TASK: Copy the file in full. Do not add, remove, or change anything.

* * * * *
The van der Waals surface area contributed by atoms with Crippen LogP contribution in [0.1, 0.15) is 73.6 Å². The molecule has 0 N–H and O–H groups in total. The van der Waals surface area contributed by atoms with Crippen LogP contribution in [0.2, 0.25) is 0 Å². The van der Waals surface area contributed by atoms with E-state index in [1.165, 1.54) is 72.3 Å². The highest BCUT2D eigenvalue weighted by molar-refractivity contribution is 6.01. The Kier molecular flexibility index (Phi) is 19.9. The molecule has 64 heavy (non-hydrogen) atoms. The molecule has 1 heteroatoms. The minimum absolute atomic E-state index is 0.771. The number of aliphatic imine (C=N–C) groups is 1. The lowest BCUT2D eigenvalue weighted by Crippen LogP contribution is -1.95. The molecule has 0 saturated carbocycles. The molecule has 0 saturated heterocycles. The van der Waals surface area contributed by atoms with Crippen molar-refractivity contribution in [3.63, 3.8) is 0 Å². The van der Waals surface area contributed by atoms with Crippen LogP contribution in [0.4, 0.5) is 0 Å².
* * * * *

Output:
The van der Waals surface area contributed by atoms with Crippen LogP contribution in [0.1, 0.15) is 73.6 Å². The molecule has 0 N–H and O–H groups in total. The van der Waals surface area contributed by atoms with Crippen LogP contribution in [0.2, 0.25) is 0 Å². The van der Waals surface area contributed by atoms with E-state index in [1.165, 1.54) is 72.3 Å². The highest BCUT2D eigenvalue weighted by molar-refractivity contribution is 6.01. The Kier molecular flexibility index (Phi) is 19.9. The molecule has 64 heavy (non-hydrogen) atoms. The molecule has 1 heteroatoms. The minimum absolute atomic E-state index is 0.771. The number of aliphatic imine (C=N–C) groups is 1. The lowest BCUT2D eigenvalue weighted by Crippen LogP contribution is -1.95. The molecule has 0 saturated carbocycles. The molecule has 0 saturated heterocycles. The van der Waals surface area contributed by atoms with Crippen molar-refractivity contribution in [3.63, 3.8) is 0 Å². The van der Waals surface area contributed by atoms with Crippen LogP contribution in [0.4, 0.5) is 0 Å².